In a new study in Consciousness and Cognition, Tagliazucchi and his colleagues tried to determine which psychedelic drug most closely resembles an NDE. They looked at more than 15,000 reports of experiences with 165 psychoactive substances, compared them to 625 descriptions of NDEs, then used algorithms to detect similarities in the topics mentioned by both groups.

They found that while psychedelics like mushrooms and LSD are up there in how close they mirror NDEs, they didn’t come in first place. Instead, it was ketamine that ranked the highest, followed by the plant Salvia divinorum.

Ketamine has been used for decades as an anesthetic, but it’s also used recreationally, and known for being “dissociative,” Tagliazucchi tells me.

“It can generate a sense of detachment from the body and the self and, at higher doses, a full-blown dissociative experience (‘k-hole’), which shares many features with NDEs, such as the feeling of being outside the boundaries of the body and navigating a vast space, feelings of bliss and euphoria, moving towards a light, presence of an invisible and irreversible threshold, and so on,” he says.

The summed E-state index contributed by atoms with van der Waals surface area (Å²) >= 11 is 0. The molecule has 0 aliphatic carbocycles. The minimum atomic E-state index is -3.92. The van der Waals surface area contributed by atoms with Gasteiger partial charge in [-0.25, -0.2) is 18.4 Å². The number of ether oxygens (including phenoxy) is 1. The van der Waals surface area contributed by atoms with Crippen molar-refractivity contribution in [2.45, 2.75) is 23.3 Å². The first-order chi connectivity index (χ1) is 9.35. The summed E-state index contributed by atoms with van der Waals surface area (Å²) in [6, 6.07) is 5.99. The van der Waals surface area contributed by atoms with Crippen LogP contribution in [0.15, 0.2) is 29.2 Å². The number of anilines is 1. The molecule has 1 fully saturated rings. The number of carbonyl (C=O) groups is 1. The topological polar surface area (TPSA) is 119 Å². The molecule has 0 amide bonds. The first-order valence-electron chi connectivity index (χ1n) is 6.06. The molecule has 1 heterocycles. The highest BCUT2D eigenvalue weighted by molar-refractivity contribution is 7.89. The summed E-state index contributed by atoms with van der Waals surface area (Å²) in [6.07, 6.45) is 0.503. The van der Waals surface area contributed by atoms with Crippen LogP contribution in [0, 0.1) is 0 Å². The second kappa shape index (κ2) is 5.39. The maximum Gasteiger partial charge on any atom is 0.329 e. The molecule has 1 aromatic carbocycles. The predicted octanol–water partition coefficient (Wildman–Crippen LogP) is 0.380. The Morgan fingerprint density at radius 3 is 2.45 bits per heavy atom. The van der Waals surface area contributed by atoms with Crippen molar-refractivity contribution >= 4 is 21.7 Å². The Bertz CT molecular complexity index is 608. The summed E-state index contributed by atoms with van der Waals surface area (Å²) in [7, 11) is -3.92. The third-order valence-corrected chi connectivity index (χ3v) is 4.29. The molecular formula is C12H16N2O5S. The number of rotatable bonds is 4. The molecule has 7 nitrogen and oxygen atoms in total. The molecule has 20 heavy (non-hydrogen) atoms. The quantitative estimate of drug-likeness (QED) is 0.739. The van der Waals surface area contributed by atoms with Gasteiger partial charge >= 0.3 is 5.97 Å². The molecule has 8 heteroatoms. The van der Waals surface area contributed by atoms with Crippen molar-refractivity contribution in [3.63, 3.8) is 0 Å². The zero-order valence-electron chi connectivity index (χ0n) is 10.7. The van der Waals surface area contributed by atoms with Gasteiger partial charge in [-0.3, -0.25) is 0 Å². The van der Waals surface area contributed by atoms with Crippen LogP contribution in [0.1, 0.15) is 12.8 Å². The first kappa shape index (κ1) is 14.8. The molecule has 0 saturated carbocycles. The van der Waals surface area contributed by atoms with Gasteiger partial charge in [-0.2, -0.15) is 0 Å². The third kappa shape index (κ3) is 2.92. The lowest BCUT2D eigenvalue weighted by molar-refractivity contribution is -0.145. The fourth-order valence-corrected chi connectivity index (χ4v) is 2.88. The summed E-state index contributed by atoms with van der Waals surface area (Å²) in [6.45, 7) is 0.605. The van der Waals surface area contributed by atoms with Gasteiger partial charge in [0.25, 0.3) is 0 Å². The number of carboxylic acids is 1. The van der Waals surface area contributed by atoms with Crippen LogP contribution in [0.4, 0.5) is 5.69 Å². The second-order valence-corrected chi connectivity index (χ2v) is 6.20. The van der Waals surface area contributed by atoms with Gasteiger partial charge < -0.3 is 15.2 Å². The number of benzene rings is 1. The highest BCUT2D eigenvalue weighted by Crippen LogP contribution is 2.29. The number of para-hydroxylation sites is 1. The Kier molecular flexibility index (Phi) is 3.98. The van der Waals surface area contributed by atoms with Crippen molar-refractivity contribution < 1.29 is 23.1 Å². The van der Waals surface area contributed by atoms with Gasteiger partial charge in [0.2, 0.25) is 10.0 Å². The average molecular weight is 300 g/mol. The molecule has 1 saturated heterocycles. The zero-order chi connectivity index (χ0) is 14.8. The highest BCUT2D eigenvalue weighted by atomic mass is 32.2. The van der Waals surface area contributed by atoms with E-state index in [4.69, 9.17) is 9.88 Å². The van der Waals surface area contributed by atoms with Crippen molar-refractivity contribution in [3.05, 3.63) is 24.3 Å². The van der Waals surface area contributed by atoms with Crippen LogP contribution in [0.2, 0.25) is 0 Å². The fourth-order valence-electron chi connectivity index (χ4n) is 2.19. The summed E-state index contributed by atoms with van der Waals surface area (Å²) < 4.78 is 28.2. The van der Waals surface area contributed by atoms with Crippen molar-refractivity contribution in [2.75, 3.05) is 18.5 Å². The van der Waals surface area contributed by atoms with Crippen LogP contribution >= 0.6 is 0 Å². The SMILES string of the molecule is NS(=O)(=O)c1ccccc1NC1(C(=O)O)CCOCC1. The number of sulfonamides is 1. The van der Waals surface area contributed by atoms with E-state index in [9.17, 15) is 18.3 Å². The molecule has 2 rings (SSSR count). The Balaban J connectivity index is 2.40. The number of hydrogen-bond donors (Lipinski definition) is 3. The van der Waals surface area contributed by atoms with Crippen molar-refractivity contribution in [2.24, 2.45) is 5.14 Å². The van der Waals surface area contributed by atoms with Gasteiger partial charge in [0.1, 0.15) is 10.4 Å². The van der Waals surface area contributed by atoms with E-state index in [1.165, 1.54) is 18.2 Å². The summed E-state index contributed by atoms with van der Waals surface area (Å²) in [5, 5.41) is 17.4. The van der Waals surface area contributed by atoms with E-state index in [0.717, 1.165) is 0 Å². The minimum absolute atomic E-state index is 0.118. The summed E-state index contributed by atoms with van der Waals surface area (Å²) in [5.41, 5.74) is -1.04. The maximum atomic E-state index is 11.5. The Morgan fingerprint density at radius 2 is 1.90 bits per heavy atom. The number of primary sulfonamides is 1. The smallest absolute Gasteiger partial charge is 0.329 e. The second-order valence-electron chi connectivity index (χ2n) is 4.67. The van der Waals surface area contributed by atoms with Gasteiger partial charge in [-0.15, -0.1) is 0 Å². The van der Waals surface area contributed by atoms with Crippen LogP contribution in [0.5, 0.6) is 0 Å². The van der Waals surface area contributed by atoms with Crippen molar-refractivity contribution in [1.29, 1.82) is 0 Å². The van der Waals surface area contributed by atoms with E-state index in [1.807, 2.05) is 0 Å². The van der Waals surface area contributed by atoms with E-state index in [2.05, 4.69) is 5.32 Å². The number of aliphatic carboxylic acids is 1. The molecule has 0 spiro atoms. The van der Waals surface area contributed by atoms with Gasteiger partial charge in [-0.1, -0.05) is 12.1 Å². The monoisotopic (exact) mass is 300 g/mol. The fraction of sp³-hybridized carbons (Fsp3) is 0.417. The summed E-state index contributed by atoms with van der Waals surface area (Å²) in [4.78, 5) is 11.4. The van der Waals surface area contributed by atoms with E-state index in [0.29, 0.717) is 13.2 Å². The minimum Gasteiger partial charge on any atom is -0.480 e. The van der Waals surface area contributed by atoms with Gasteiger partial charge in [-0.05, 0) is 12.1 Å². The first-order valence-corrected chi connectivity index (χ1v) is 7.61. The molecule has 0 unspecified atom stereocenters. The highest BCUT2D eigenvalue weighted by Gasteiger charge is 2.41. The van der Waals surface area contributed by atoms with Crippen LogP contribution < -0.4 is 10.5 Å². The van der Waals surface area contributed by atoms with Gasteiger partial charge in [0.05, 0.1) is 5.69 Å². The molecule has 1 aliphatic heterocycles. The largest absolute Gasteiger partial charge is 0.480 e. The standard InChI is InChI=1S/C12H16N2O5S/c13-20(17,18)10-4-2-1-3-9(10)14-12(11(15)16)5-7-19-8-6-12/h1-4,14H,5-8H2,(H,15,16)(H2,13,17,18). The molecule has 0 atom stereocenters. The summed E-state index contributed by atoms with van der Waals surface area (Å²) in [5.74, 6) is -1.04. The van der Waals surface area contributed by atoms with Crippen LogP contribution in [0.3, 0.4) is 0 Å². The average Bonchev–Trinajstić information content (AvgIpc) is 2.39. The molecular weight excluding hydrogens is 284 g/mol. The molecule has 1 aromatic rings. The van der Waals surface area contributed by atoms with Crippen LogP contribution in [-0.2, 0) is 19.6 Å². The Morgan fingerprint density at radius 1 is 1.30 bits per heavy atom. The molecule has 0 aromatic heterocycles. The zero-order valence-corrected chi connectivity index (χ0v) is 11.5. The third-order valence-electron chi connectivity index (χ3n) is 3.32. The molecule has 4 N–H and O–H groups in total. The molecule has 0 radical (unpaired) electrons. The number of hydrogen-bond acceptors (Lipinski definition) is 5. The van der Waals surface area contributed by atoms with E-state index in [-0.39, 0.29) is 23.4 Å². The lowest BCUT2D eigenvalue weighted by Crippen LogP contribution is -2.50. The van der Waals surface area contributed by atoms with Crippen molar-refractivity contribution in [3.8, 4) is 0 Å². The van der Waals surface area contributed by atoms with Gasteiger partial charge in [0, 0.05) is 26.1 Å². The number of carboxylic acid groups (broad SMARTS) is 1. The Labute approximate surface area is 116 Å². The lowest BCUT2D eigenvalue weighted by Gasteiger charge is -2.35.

Anecdotally, DMT has often been closely associated with near-death experiences, Tagliazucchi says. The new findings are intriguing because ketamine and DMT work in the brain in different ways: ketamine is glutamatergic, which means it interacts with receptors in the brain called NMDA receptors. DMT, meanwhile, interacts with serotonin receptors. How could they both lead to an NDE-like state?

In August 2018, Christopher Timmermann, a neuroscience PhD candidate at Imperial College London, co-authored a study in Frontiers in Psychology that compared the effects of DMT to NDEs, based on the anecdotal similarities between the two, “including the subjective feeling of transcending one’s body and entering an alternative realm, perceiving and communicating with sentient ‘entities’ and themes related to death and dying,” the paper says.

In the placebo-controlled experiment, Timmermann and his colleagues gave DMT to some healthy volunteers and gave them questionnaires commonly used for people who have had NDEs. They found that there were many common themes between the experiences, like thinking of death and dying, and finding peace and overall pleasantness.